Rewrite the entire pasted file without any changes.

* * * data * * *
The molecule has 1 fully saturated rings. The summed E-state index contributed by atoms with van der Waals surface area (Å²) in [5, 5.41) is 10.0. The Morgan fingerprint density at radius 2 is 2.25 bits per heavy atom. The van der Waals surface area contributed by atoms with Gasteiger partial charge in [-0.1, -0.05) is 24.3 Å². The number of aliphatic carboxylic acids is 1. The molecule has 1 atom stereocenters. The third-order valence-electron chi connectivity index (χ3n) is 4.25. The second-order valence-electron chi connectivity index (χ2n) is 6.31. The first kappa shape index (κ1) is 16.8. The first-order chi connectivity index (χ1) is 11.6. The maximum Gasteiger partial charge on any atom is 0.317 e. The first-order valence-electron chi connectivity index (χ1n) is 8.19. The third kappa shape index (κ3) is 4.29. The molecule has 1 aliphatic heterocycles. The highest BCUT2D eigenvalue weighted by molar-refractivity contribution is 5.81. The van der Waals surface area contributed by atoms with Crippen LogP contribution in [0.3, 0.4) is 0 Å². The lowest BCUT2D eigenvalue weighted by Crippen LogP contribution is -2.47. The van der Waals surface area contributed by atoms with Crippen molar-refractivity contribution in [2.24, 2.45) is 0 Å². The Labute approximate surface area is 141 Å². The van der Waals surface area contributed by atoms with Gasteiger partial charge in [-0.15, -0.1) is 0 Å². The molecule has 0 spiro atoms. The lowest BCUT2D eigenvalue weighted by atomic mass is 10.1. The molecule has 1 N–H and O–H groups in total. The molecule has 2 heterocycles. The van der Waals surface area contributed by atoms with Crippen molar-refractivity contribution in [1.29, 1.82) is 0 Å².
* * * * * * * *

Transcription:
The molecule has 1 fully saturated rings. The summed E-state index contributed by atoms with van der Waals surface area (Å²) in [5, 5.41) is 10.0. The Morgan fingerprint density at radius 2 is 2.25 bits per heavy atom. The van der Waals surface area contributed by atoms with Gasteiger partial charge in [-0.1, -0.05) is 24.3 Å². The number of aliphatic carboxylic acids is 1. The molecule has 1 atom stereocenters. The third-order valence-electron chi connectivity index (χ3n) is 4.25. The second-order valence-electron chi connectivity index (χ2n) is 6.31. The first kappa shape index (κ1) is 16.8. The first-order chi connectivity index (χ1) is 11.6. The maximum Gasteiger partial charge on any atom is 0.317 e. The first-order valence-electron chi connectivity index (χ1n) is 8.19. The third kappa shape index (κ3) is 4.29. The molecule has 1 aliphatic heterocycles. The highest BCUT2D eigenvalue weighted by molar-refractivity contribution is 5.81. The van der Waals surface area contributed by atoms with Crippen LogP contribution in [0.3, 0.4) is 0 Å². The lowest BCUT2D eigenvalue weighted by Crippen LogP contribution is -2.47. The van der Waals surface area contributed by atoms with Crippen molar-refractivity contribution in [2.24, 2.45) is 0 Å². The Labute approximate surface area is 141 Å². The van der Waals surface area contributed by atoms with Gasteiger partial charge in [-0.15, -0.1) is 0 Å². The molecule has 0 spiro atoms. The lowest BCUT2D eigenvalue weighted by atomic mass is 10.1. The molecule has 1 N–H and O–H groups in total. The molecule has 2 heterocycles. The van der Waals surface area contributed by atoms with Crippen molar-refractivity contribution in [1.29, 1.82) is 0 Å².